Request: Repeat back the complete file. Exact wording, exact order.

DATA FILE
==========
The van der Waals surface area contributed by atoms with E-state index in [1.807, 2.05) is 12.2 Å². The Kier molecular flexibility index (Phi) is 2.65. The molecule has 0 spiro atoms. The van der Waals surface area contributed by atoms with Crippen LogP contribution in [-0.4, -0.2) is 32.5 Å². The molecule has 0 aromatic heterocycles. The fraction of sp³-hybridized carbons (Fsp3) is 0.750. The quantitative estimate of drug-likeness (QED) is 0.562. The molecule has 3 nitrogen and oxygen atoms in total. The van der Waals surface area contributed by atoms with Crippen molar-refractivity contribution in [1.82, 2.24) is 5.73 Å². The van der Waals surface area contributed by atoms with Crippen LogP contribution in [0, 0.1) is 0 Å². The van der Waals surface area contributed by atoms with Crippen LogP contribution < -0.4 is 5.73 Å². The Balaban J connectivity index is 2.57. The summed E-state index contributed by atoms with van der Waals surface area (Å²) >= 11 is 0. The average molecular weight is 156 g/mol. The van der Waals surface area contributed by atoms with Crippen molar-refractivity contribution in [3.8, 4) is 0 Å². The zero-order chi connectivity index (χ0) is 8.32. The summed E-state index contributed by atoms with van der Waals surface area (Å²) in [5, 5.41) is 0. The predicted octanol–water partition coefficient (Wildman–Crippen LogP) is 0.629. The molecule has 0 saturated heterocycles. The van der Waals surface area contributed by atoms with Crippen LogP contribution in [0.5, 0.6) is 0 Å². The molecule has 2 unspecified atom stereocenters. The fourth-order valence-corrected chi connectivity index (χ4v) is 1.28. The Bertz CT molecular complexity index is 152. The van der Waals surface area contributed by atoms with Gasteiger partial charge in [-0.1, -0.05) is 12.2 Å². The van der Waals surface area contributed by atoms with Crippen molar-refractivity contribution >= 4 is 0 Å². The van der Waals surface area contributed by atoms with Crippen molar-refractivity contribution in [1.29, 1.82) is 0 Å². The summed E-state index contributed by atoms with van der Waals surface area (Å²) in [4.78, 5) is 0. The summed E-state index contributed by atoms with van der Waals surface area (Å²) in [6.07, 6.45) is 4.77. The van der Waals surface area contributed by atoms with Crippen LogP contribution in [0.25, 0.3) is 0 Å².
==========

The van der Waals surface area contributed by atoms with E-state index in [1.807, 2.05) is 12.2 Å². The Kier molecular flexibility index (Phi) is 2.65. The molecule has 0 spiro atoms. The van der Waals surface area contributed by atoms with Crippen LogP contribution in [-0.4, -0.2) is 32.5 Å². The molecule has 0 aromatic heterocycles. The fraction of sp³-hybridized carbons (Fsp3) is 0.750. The quantitative estimate of drug-likeness (QED) is 0.562. The molecule has 3 nitrogen and oxygen atoms in total. The van der Waals surface area contributed by atoms with Crippen molar-refractivity contribution in [1.82, 2.24) is 5.73 Å². The van der Waals surface area contributed by atoms with Crippen LogP contribution in [0, 0.1) is 0 Å². The van der Waals surface area contributed by atoms with Crippen LogP contribution < -0.4 is 5.73 Å². The Balaban J connectivity index is 2.57. The summed E-state index contributed by atoms with van der Waals surface area (Å²) >= 11 is 0. The average molecular weight is 156 g/mol. The van der Waals surface area contributed by atoms with Crippen molar-refractivity contribution in [3.8, 4) is 0 Å². The zero-order chi connectivity index (χ0) is 8.32. The summed E-state index contributed by atoms with van der Waals surface area (Å²) in [5, 5.41) is 0. The predicted octanol–water partition coefficient (Wildman–Crippen LogP) is 0.629. The molecule has 0 saturated heterocycles. The van der Waals surface area contributed by atoms with Crippen LogP contribution in [0.5, 0.6) is 0 Å². The molecule has 2 unspecified atom stereocenters. The fourth-order valence-corrected chi connectivity index (χ4v) is 1.28. The Bertz CT molecular complexity index is 152. The van der Waals surface area contributed by atoms with Gasteiger partial charge in [-0.1, -0.05) is 12.2 Å². The van der Waals surface area contributed by atoms with Crippen molar-refractivity contribution >= 4 is 0 Å². The van der Waals surface area contributed by atoms with Crippen molar-refractivity contribution in [1.29, 1.82) is 0 Å². The summed E-state index contributed by atoms with van der Waals surface area (Å²) in [4.78, 5) is 0. The summed E-state index contributed by atoms with van der Waals surface area (Å²) in [6.07, 6.45) is 4.77. The van der Waals surface area contributed by atoms with Crippen LogP contribution in [0.25, 0.3) is 0 Å².